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Sale 1041 — The William H. Gross Collection: 1847 & 1851-56 Issues

Sale Date — Tuesday, 9 April, 2013

Category — Mail from Panama

Cat./Est. Value
Sale Number 1041, Lot Number 297, Mail from Panama10c Black (2), 10c Black (2)10c Black (2). Positions 77-79R1, horizontal strip of three, mostly large margins, clear to touching at upper right, red grid cancels, matching "Pan. & San Fran. S.S. Dec. 4" (1851) route agent's circular datestamp on blue folded cover originating in Lima, Peru, and addressed to Tepic, Mexico, Barron Forbes & Co. correspondence, clearly struck "E. & T. Serruys & Ca. Panama" double-line oval forwarder's handstamp, this cover and its companion (same addressee and December 4 datestamp) were sent from Peru in November 1851, making this a post-demonetization use of the 1847 Issue (see below), slight wear and ink erosion in a few letters of address, archival silking to preclude any further erosion, the strip has been lifted and reaffixed in original position


The "Pan. & San Fran. S.S." circular datestamp was used between November 1850 and June 1852 on mail handled by route agents aboard ships of the Pacific Mail Steam Ship Company. Contract mail carried by PMSS Co. was received in locked bags, but letters picked up en route were postmarked by official route agents, as evidenced by 25 recorded examples of these rare markings on covers. Only two of the covers have 1847 stamps (Wierenga census).

The two recorded 1847 Issue covers with the "Pan. & San Fran. S.S." circular datestamp both originated in Peru (one in Lima, the other in Paita) and are addressed to Barron, Forbes & Co. in Tepic, Mexico. The other letter is dated November 11, 1851, at Paita. They were both datestamped on December 4, 1851. Since the two covers followed the same journey, the following description applies to both.

This cover -- with its letter, which is no longer present -- was sent from Lima, Peru, in early November 1851, and carried out of the mails or inside another cover to the care of E. & T. Serruys Co., the Panama forwarding agents. It was stamped in Panama with the strip of three 10c 1847's obtained from Amos B. Corwine, the United States mail agent in Panama. The fact that the stamps had been demonetized in the continental United States more than four months earlier apparently did not matter to Corwine. The mail was given to Gouverneur A. Ferris, the route agent on board the PMSS Co. California, which departed Panama on November 13. On its northbound run, the California evidently did not off-load the mail to Mexico at the ports of Acapulco, San Blas or Mazatlan, but carried it all the way to San Francisco, where the California arrived on December 2, carrying 179 bags of mail (Wierenga, p. 106). The 1847 covers to Mexico were postmarked by Ferris on December 4, one day before he departed on the PMSS Co. Golden Gate. On the southbound trip, the two 1847 covers were off-loaded at San Blas and then carried to Tepic.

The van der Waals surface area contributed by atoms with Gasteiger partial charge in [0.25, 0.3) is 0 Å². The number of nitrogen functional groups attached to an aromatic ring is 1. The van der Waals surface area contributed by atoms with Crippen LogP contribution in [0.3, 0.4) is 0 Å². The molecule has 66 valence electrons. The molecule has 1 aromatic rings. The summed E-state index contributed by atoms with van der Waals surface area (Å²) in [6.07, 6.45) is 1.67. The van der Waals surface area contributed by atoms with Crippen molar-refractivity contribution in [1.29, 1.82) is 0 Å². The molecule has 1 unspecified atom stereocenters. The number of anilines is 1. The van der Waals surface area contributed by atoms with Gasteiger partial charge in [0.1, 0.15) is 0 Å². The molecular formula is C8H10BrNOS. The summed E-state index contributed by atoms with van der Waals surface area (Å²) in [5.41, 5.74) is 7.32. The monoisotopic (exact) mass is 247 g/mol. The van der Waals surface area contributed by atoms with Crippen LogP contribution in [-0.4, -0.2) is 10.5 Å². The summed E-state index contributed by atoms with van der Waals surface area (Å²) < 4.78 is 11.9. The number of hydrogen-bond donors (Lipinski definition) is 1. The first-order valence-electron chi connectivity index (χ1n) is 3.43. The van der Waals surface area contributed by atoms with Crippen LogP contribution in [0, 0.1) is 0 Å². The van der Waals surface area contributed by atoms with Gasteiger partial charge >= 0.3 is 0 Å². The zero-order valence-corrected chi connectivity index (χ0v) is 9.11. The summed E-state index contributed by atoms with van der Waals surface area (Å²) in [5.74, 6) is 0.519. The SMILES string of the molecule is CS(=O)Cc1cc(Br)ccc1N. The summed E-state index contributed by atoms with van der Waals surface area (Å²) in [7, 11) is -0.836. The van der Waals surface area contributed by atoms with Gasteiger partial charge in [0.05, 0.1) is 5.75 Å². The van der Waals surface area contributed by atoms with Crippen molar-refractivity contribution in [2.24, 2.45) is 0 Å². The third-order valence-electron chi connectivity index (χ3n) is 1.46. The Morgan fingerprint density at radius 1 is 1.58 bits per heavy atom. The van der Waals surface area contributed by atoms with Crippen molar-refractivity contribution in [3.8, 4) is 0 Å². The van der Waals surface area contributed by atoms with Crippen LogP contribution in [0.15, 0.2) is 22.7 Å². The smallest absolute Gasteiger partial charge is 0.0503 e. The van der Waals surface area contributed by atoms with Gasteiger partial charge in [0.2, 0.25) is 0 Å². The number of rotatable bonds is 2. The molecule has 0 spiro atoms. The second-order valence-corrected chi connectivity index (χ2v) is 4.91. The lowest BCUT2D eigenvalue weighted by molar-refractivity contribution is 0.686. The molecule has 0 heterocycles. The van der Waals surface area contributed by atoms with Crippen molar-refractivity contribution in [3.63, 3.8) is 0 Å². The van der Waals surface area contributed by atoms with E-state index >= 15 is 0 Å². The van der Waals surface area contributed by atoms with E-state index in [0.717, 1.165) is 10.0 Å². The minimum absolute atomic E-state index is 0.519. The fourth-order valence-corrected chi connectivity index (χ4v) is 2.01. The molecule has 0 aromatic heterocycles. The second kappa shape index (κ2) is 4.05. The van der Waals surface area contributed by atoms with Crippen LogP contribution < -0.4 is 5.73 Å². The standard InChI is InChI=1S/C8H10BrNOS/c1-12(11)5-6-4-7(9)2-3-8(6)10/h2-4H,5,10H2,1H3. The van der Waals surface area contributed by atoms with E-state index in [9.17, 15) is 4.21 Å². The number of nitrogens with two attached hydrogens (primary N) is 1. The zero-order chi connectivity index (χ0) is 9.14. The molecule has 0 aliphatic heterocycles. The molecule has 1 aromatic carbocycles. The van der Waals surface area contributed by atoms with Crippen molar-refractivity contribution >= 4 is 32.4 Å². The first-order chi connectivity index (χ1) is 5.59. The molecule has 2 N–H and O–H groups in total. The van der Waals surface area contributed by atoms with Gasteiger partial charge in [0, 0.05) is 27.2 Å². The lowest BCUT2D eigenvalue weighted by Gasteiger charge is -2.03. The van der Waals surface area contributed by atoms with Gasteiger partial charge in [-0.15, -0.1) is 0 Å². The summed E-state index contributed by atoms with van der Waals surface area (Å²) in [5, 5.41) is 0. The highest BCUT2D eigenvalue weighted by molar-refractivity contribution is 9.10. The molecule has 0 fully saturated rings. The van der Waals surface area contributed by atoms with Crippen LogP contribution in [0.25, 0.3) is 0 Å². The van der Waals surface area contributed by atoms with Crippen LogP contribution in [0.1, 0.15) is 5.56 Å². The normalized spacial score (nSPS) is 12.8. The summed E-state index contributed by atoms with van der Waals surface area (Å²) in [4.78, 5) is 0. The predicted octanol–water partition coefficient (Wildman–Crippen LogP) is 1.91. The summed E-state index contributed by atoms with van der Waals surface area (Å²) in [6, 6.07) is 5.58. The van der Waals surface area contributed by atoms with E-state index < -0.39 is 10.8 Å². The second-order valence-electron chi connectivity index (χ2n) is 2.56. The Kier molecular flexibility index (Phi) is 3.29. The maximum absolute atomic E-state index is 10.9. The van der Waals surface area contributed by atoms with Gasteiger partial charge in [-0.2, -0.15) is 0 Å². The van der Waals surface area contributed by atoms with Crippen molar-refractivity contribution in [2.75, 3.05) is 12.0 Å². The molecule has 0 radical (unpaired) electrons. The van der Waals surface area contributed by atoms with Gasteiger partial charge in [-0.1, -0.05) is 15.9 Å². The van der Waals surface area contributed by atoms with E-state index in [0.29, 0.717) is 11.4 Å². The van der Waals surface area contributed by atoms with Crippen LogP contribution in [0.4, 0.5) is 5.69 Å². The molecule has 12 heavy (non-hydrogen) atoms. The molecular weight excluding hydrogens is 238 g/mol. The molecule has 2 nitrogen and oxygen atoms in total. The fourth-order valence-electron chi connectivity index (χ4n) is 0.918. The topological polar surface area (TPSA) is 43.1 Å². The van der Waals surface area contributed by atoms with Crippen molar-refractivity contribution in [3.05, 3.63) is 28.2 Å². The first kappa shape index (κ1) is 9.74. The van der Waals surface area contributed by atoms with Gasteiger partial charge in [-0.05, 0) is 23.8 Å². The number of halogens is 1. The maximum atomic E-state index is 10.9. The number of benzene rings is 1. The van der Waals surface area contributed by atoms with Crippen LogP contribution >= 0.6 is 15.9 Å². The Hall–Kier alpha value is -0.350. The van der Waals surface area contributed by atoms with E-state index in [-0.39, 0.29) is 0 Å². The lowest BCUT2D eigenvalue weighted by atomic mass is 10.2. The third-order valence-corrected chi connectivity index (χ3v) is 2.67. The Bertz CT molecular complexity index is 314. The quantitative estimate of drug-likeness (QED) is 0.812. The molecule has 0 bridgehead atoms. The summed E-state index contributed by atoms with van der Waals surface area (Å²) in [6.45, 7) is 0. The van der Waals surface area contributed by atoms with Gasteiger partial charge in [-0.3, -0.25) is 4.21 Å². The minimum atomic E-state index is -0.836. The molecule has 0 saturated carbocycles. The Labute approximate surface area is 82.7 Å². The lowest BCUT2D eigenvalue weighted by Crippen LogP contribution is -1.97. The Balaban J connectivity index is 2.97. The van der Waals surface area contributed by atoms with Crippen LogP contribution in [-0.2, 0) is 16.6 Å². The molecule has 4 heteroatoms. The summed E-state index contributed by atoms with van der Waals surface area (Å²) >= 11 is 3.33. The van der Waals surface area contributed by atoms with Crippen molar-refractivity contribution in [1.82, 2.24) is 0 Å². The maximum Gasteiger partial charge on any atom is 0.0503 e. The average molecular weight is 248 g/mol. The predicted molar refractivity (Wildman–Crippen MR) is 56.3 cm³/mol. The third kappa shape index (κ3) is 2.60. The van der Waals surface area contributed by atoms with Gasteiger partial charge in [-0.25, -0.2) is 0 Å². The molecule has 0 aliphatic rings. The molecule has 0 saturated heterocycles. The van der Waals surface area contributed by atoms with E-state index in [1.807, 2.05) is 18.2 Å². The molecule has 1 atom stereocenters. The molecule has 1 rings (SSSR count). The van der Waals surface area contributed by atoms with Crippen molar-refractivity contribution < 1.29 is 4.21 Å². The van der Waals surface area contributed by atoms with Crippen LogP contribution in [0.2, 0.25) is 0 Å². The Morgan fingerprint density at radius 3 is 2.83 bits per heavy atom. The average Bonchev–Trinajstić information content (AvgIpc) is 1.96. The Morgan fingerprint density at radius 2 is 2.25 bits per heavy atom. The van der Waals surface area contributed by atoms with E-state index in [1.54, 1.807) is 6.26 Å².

This cover from Peru to Mexico via Panama was prepaid at the U.S. 30c Panama (Pacific Coast) rate. The stamps came from a supply of 5,000 10c 1847 Issue stamps sent to A. B. Corwine, to facilitate prepayment of U.S. postage on mail sent via Panama. They became available in Panama on July 16, 1850. Corwine's responsibilities included arranging for mail to be carried across the Isthmus of Panama, between Chagres on the Atlantic side and Panama City on the Pacific side, and to receive mail for transport on the PMSS Co. line. It is this unique circumstance of postal history that made it possible for letters to have United States stamps, but never enter a U.S. post office.

The record of 10c 1847's showing use of the stamp from Panama contains ten full covers, one piece and a strip of three off cover. Of these, eight covers bear three stamps each for the 30c Panama rate. Four covers were carried from Peru to Mexico via Panama. As noted above, only two have the "Pan. & San Fran. S.S." circular datestamp.

Corwine served as the American commissioner in Panama until Lincoln removed him from office. He was an instrumental figure in the so-called 1856 Watermelon War, where inebriated Americans in transit antagonized a local seller of watermelon by refusing to pay, leading to riots -- the vendor pulled a knife, the antagonist pulled a gun, a struggle ensued, and a bystander was shot. Corwine's report of the incident was instrumental in the following short American occupation of the Isthmus, as well as payment of compensation and justification for future military actions to maintain neutrality of Panama.

Creighton C. Hart illustrated and described this cover in his May 1968 article on 1847 stamps used from Panama (Chronicle 58, pp. 46-49): "The fourth cover has a fine strip of three but instead of being pen cancelled, it is cancelled with red grids. Instead of the rather common black 'STEAM SHIP,' it has the desirable and rare red 'PAN. & SAN FRAN. S.S.,' this being the abbreviation for "Panama and San Francisco Steam Ship." This is the only "PAN. & SAN." cover known with 1847 stamps [Note: the second example has since been recorded]. When this cover was acquired by Mr. Shierson, it had an accompanying letter showing the origin of the cover to be Lima, Peru and the text of the letter related to the shipment of silver bars. When the cover was auctioned in 1961 the letter was missing. This cover is also in your editor's collection."

A famous cover from the J. Waldo Sampson, Charles Shierson and Creighton C. Hart collections. Illustrated and discussed in Chronicle 58, illustrated in Letters of Gold (p. 97) and discussed in Theron Wierenga's The Gold Rush Mail Agents in California and Their Postal Markings 1849-1852 (pp. 101-107). Signed Ashbrook

E. 30,000-40,000
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